6. Lee

    One primary reason for there not being more wealthy Americans is the progressive income tax. It is sold with the big lie that the purpose is to level things by taking away wealth from those who earned the most and give it to those who least deserve it.
    In reality, most of the money is siphoned off by a bloated bureaucracy of overpaid drones, while the poor are given just enough to maintain them in their condition, and middle income wage earners and small businessmen have to surrender the savings they would use to expand their own businesses. That keeps them from moving up and threatening the permanently wealthy old money.
    Still, the top 10% of incomes pay 90% of the taxes, so they should own at least 84% of the assets.

  7. Dave

    Brad, our state could solve all of its fiscal problems and have the revenue for the most advanced educational system in the country with one simple policy. That policy would be to raise the fees to bring nuclear waste materials astronomically. This is free market factors working at their best. If we are the only disposal site available, raise the fees. What would be the price? I don’t know, but if SC gets 4 million a year now, how about 400 million, or 4 billion? Let’s wise up. Charge what the market will (have) to pay!!!!!!!!!!!

  8. ed

    Excellent point Dave! I agree whole-heartedly, and this would also (possibly) have the effect of enticing more storage sites into the market. The thing I don’t understand is why this hasn’t already been done. Surely smarter people than we can see that this is a good idea. Maybe the market really isn’t “free,” meaning that maybe we aren’t at liberty to raise our price. Ed

  9. ed

    You know, it occurred to me that raising our price to store nuclear waste would probably cause power generation costs to go up in states that ship their waste here. Naturally these costs would be passed on to consumers in those states, and this might have the added beneficial effect of softening their resistance to building their own storage sites. NIMBY might not be such a war cry if their power bills quadruple. we need to raise our prices by an order of magnitude tomorrow. ed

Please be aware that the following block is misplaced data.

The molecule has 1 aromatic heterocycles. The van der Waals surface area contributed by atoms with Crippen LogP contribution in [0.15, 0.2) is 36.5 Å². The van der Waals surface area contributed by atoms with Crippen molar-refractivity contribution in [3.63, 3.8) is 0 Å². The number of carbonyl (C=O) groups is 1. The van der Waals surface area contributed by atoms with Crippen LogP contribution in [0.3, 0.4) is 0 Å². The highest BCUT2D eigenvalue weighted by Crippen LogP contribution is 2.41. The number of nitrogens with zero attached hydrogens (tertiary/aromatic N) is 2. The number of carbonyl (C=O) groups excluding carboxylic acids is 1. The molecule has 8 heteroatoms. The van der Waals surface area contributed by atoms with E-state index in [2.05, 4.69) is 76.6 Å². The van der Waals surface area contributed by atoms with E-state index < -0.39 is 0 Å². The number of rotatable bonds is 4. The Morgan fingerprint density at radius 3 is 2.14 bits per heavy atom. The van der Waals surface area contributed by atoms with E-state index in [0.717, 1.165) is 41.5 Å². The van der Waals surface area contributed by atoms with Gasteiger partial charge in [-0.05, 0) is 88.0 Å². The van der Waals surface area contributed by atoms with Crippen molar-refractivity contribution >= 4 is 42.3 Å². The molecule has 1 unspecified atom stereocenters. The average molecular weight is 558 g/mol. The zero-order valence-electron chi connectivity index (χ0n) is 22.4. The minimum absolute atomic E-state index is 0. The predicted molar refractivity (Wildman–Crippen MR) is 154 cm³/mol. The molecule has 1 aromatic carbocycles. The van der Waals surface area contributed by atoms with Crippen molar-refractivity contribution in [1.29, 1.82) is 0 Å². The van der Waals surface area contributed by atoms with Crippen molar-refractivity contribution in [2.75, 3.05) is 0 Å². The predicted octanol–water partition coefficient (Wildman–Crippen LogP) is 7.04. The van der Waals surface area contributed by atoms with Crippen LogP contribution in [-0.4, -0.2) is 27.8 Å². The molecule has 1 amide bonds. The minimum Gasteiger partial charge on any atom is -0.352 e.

10. Dave

    ed, My guess is if the pols can vote to stop accepting toxic waste then they can set pricing. If there is a federal rule or contractual agreement governing fees, then its time to get creative. A new transportation fee would suffice. A special fee on the movement of toxic waste “into” the state, just like we can control our own state sales taxes.

  11. bud

    Ed, I believe the Barnwell site stores low level radio active waste from hospitals and other sources not related to power generation. If that’s true then part of your argument for raising the fees is not relevant. Maybe someone could weigh in on this that has more knowledge that I do. Even so your idea for raising the fees is a good one.

  12. Lee

    How do you figure that having the government tax nuclear materials “at an astronomical rate” is “free market at its best”?
    You are advocating the use of oppressive taxes to destroy business.

  13. Dave

    Lee, the fact that no other state will agree to store the toxic waste does speak for itself. But here we are absorbing that waste and to what benefit? If we raise the cost of this exchange (via government imposed fees) then we will find out at what price other states want to take on the burden. It is no coincidence that Texas and Alaska, to name two, are states with NO state income taxes. Why? They are capitalizing on oil revenues and all other citizens in the nation who buy oil are subsidizing that funding. So I propose we since we dont have oil or gas wells, then let us capitalize on the toxic waste industry. I also don’t like the idea of feeding the legislative pigs with more money in the trough, but that is a separate problem.

  14. Lee

    No state NEEDS an income tax. A 5% sales tax is more than enough to run all the legitimate state programs. The rest just goes to vote-buying and bribe-paying projects.